What Should a Lawn Renovation Consist Of?
A Fescue lawn renovation should consist of core aeration, a good quality fertilizer with a balance of macro and micro nutrients, and a good quality blend of Fescue seed.
You have a couple of options for getting your lawn aerated. You could do it yourself by renting an aerator from a local equipment rental store. A few of your neighbors may be interested in splitting the cost and doing their lawn renovations at the same time. Another option is to hire a lawn care service, such as Crownover Green, to aerate your lawn. For Crownover Green clients, core aeration is included in our comprehensive seasonal lawn care program.
How Can I Get the Most out of My Fall Lawn Renovation?
Besides arranging for aeration, and choosing a good quality fertilizer and grass seed, here are a few other important considerations for maximizing the success of your fall Fescue lawn renovation:
- Mark underground cables, wires, and irrigation systems. Most aerator tines will not go deeper than about 3 inches. Typically, underground wires (e.g., for an electric pet fence) or TV cables are buried deeper than this. However, if you are concerned that the aerator could cut or damage anything underground on your property, you should mark off where they are located with spray paint, lawn flags, or some sort of conspicuous stake. Irrigation pipes are usually not a concern but sprinkler heads should be marked.
- Consider topsoil. If you have low spots, holes or ruts in your lawn that are either a safety hazard or are bothering you, before the fall renovation is a good time to fill them in with topsoil, which is fairly inexpensive by the bag at garden centers.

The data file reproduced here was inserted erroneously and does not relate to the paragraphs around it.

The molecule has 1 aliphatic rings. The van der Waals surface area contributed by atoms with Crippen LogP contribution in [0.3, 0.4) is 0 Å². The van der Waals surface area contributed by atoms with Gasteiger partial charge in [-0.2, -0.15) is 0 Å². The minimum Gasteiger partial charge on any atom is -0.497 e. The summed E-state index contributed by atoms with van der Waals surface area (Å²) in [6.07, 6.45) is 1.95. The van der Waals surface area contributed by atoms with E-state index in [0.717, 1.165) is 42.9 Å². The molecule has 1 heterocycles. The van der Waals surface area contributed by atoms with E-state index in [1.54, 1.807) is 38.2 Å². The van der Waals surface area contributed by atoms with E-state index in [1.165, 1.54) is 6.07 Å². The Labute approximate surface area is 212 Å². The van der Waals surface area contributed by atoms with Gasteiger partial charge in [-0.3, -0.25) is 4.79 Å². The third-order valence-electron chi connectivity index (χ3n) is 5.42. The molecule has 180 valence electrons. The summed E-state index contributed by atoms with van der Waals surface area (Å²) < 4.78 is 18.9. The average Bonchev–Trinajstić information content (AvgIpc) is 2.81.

- Prepare to water. Keeping your new grass seeds moist is a critical factor in whether your lawn renovation will ultimately be successful. Some seeds may be terminated every time they are allowed to dry out. Therefore, keeping them moist keeps them viable. Plan to water briefly (just enough to wet the seeds at the surface of the soil) 3-4 times per day for up to 3 weeks until most of the seeds have sprouted. Then gradually decrease the frequency while increasing the duration of watering to help the new seedlings mature. If you don't have an automated irrigation system, we recommend investing in timers for your hose-end sprinklers; and to reduce the number of times you will need to move your hose-end sprinklers to water the whole lawn each time, we recommend sprinklers that will cover large areas (unless you only have small areas to water).
- Consider a seed germination aid and/or erosion control. If you have sloped areas where there is not enough existing turf to hold fertilizer and grass seeds in place during rainfall, then we recommend rolling out erosion control blankets. For flat areas with bare soil, sprinkling on a germination aid such as this one will help keep the seeds moist between watering. Wheat straw is the most economical germination aid but it usually contains wheat seeds, which may create a weed problem in your lawn over the winter.
- Mow low. Shorter turf allows sunlight to reach the grass seeds. Mow your lawn at about 2 inches and either bag or rake/remove the clippings if possible so that the new seeds will not be smothered by thatch or grass clippings. After the renovation, let the grass grow for 2-3 weeks and then mow at the usual height of about 3"-3.5".
- Ensure ground is soft. The aerator tines will penetrate deeper into your turf, and therefore make the renovation more successful, if the ground is moist. If the ground is not already soft from rain, then water well a few hours before the renovation.